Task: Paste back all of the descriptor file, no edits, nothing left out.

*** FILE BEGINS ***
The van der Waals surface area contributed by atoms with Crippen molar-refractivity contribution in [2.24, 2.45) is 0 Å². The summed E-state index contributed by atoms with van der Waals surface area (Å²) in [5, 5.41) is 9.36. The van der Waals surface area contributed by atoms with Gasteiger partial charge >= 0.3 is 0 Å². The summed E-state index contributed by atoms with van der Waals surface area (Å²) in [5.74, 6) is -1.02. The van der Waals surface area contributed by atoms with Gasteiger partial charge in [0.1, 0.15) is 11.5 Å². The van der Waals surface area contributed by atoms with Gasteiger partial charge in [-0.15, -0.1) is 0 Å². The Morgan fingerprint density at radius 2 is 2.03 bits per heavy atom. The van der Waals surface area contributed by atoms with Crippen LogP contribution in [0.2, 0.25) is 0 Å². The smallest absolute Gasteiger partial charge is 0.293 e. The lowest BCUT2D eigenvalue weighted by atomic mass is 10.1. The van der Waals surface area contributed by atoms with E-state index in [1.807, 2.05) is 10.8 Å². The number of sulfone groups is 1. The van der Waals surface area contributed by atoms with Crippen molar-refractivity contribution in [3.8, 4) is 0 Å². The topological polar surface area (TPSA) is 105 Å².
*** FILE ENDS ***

The van der Waals surface area contributed by atoms with Crippen molar-refractivity contribution in [2.24, 2.45) is 0 Å². The summed E-state index contributed by atoms with van der Waals surface area (Å²) in [5, 5.41) is 9.36. The van der Waals surface area contributed by atoms with Gasteiger partial charge >= 0.3 is 0 Å². The summed E-state index contributed by atoms with van der Waals surface area (Å²) in [5.74, 6) is -1.02. The van der Waals surface area contributed by atoms with Gasteiger partial charge in [0.1, 0.15) is 11.5 Å². The van der Waals surface area contributed by atoms with Gasteiger partial charge in [-0.15, -0.1) is 0 Å². The Morgan fingerprint density at radius 2 is 2.03 bits per heavy atom. The van der Waals surface area contributed by atoms with Crippen LogP contribution in [0.2, 0.25) is 0 Å². The smallest absolute Gasteiger partial charge is 0.293 e. The lowest BCUT2D eigenvalue weighted by atomic mass is 10.1. The van der Waals surface area contributed by atoms with E-state index in [1.807, 2.05) is 10.8 Å². The number of sulfone groups is 1. The van der Waals surface area contributed by atoms with Crippen molar-refractivity contribution in [3.8, 4) is 0 Å². The topological polar surface area (TPSA) is 105 Å².